You may feel like a single parent even though your child's other parent is actively involved in his or her life. You are the one, after all, who has to care for the child on a daily basis, help with homework, get onto him or her about chores and hold his or her hand when illness strikes.
For those wondering how to survive the holidays as a single parent, it might be easier than you think. Here are some tips to help.
-- Learn how to use Skype and similar software. You can communicate with your child face-to-face now even when he or she isn't in your home. Many parenting plans now make full use of of video chatting in order for both parents to stay involved in a child life. You can still see your child on Christmas and make your holiday wishes.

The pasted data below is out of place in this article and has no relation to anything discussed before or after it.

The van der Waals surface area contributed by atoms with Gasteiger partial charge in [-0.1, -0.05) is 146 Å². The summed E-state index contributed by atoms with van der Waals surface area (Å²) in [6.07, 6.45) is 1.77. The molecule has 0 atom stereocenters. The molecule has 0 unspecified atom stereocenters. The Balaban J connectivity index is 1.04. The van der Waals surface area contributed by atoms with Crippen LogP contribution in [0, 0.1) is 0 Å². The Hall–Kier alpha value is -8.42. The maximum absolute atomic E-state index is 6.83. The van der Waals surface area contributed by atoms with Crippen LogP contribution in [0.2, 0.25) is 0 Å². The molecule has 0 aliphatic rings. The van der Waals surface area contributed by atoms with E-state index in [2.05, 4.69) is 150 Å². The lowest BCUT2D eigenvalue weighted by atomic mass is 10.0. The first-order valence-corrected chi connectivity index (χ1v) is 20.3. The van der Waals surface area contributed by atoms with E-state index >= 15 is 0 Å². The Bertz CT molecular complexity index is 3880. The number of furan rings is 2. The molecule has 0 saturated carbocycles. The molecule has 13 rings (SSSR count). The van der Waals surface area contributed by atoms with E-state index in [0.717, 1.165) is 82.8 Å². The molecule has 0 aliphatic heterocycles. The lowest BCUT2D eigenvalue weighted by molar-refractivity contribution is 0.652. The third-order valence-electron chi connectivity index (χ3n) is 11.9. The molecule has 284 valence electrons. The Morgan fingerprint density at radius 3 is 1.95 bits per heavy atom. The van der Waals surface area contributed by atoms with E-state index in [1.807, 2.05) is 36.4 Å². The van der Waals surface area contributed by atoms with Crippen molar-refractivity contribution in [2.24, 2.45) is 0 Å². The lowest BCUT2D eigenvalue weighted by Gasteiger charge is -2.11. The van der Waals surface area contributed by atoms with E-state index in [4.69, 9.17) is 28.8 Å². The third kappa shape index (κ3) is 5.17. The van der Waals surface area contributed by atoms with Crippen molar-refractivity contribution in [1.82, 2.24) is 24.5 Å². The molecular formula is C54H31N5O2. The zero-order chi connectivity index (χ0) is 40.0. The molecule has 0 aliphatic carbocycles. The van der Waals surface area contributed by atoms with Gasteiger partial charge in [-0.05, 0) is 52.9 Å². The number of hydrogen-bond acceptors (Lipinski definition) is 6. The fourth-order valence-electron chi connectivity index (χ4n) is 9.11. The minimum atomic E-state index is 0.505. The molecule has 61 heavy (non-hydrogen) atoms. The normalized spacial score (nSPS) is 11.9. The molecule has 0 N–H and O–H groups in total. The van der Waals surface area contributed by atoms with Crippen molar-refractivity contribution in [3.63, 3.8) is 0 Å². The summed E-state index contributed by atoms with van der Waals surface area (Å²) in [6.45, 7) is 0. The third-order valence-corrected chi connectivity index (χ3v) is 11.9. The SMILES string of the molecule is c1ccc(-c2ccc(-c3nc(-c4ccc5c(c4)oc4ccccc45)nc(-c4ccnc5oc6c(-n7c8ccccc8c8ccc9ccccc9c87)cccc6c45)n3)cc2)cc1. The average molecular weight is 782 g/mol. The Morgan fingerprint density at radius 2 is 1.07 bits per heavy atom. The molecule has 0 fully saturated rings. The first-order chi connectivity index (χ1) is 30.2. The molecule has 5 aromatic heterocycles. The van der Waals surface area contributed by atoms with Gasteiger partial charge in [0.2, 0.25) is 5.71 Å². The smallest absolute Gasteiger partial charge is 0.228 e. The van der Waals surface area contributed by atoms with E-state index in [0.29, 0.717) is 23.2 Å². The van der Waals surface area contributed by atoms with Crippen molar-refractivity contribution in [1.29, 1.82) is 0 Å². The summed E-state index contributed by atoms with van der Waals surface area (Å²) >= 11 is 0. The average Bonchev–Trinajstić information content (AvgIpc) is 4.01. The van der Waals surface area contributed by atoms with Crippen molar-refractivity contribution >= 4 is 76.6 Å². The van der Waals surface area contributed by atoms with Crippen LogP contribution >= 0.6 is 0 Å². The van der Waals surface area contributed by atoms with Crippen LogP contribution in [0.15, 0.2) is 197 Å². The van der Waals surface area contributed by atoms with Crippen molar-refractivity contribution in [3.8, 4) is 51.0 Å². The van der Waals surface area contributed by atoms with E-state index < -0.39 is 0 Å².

-- Create new traditions for the holiday. You and the child's other parent likely had some traditions for the holidays. Instead of sticking with those same traditions, why not create new ones that are just for you and your child. This will help keep the holidays special and give you both something to look forward to each year.
-- Surround yourself with family and friends. You can accept that dinner invitation even though your child may not be with you. Spend time with your friends, hang out with your family and relax knowing your child is having a good time with his or her other parent.
There's no need to stress over the holidays. Just because your child's parents may not live together anymore doesn't mean you all can't get along for the sake of the holiday and your kid's happiness. Learn that you have a life away from your child -- even if it's only available when he or she is at the other house.